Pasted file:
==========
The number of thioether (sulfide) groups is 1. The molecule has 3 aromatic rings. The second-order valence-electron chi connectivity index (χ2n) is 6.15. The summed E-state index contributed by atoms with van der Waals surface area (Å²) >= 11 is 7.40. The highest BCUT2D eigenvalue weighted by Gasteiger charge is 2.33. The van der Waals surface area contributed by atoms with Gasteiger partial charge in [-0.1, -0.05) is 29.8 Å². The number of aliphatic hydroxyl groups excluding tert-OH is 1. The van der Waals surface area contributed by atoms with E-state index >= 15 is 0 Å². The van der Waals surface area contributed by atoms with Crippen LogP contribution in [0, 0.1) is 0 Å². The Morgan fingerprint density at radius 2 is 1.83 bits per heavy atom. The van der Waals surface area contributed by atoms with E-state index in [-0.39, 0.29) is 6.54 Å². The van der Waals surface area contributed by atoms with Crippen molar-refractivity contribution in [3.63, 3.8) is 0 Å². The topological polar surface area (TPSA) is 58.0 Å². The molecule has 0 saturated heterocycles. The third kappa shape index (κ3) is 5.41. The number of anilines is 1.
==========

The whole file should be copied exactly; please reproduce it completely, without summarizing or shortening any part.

The number of thioether (sulfide) groups is 1. The molecule has 3 aromatic rings. The second-order valence-electron chi connectivity index (χ2n) is 6.15. The summed E-state index contributed by atoms with van der Waals surface area (Å²) >= 11 is 7.40. The highest BCUT2D eigenvalue weighted by Gasteiger charge is 2.33. The van der Waals surface area contributed by atoms with Gasteiger partial charge in [-0.1, -0.05) is 29.8 Å². The number of aliphatic hydroxyl groups excluding tert-OH is 1. The van der Waals surface area contributed by atoms with E-state index >= 15 is 0 Å². The van der Waals surface area contributed by atoms with Crippen LogP contribution in [0, 0.1) is 0 Å². The Morgan fingerprint density at radius 2 is 1.83 bits per heavy atom. The van der Waals surface area contributed by atoms with E-state index in [-0.39, 0.29) is 6.54 Å². The van der Waals surface area contributed by atoms with Crippen molar-refractivity contribution in [3.63, 3.8) is 0 Å². The topological polar surface area (TPSA) is 58.0 Å². The molecule has 0 saturated heterocycles. The third kappa shape index (κ3) is 5.41. The number of anilines is 1.